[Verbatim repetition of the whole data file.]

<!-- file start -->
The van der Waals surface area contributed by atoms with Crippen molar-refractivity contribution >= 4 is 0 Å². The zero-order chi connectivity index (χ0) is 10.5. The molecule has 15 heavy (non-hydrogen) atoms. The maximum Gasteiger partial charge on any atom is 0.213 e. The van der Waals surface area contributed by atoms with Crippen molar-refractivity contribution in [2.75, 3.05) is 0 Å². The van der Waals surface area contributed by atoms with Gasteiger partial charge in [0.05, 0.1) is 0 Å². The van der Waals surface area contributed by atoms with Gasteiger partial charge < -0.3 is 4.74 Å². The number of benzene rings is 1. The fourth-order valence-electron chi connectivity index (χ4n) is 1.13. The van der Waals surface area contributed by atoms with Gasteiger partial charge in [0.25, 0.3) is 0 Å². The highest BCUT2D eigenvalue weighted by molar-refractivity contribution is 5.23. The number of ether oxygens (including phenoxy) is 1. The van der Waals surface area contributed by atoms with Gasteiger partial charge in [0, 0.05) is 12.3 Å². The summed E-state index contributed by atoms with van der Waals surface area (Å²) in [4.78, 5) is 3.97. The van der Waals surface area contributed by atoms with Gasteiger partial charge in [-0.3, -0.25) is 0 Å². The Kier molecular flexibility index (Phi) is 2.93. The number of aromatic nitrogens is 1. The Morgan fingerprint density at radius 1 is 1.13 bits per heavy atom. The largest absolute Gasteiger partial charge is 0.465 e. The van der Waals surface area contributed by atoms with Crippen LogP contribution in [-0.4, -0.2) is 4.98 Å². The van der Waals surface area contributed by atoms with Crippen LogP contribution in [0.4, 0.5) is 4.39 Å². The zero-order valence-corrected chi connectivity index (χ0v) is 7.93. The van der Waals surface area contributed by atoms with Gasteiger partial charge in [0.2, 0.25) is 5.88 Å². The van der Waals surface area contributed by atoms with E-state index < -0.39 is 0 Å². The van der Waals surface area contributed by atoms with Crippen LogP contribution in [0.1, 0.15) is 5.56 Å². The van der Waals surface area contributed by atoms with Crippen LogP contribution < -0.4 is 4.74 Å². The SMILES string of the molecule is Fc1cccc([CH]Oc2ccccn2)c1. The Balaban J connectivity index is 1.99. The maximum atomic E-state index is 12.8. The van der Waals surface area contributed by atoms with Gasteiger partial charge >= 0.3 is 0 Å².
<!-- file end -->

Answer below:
The van der Waals surface area contributed by atoms with Crippen molar-refractivity contribution >= 4 is 0 Å². The zero-order chi connectivity index (χ0) is 10.5. The molecule has 15 heavy (non-hydrogen) atoms. The maximum Gasteiger partial charge on any atom is 0.213 e. The van der Waals surface area contributed by atoms with Crippen molar-refractivity contribution in [2.75, 3.05) is 0 Å². The van der Waals surface area contributed by atoms with Gasteiger partial charge in [0.05, 0.1) is 0 Å². The van der Waals surface area contributed by atoms with Gasteiger partial charge < -0.3 is 4.74 Å². The number of benzene rings is 1. The fourth-order valence-electron chi connectivity index (χ4n) is 1.13. The van der Waals surface area contributed by atoms with Gasteiger partial charge in [0.25, 0.3) is 0 Å². The highest BCUT2D eigenvalue weighted by molar-refractivity contribution is 5.23. The number of ether oxygens (including phenoxy) is 1. The van der Waals surface area contributed by atoms with Gasteiger partial charge in [0, 0.05) is 12.3 Å². The summed E-state index contributed by atoms with van der Waals surface area (Å²) in [4.78, 5) is 3.97. The van der Waals surface area contributed by atoms with Gasteiger partial charge in [-0.3, -0.25) is 0 Å². The Kier molecular flexibility index (Phi) is 2.93. The number of aromatic nitrogens is 1. The Morgan fingerprint density at radius 1 is 1.13 bits per heavy atom. The largest absolute Gasteiger partial charge is 0.465 e. The van der Waals surface area contributed by atoms with Crippen LogP contribution in [-0.4, -0.2) is 4.98 Å². The van der Waals surface area contributed by atoms with Crippen LogP contribution in [0.4, 0.5) is 4.39 Å². The zero-order valence-corrected chi connectivity index (χ0v) is 7.93. The van der Waals surface area contributed by atoms with Gasteiger partial charge in [0.2, 0.25) is 5.88 Å². The van der Waals surface area contributed by atoms with E-state index < -0.39 is 0 Å². The van der Waals surface area contributed by atoms with Crippen LogP contribution in [0.1, 0.15) is 5.56 Å². The van der Waals surface area contributed by atoms with Crippen LogP contribution < -0.4 is 4.74 Å². The SMILES string of the molecule is Fc1cccc([CH]Oc2ccccn2)c1. The Balaban J connectivity index is 1.99. The maximum atomic E-state index is 12.8. The van der Waals surface area contributed by atoms with Gasteiger partial charge >= 0.3 is 0 Å².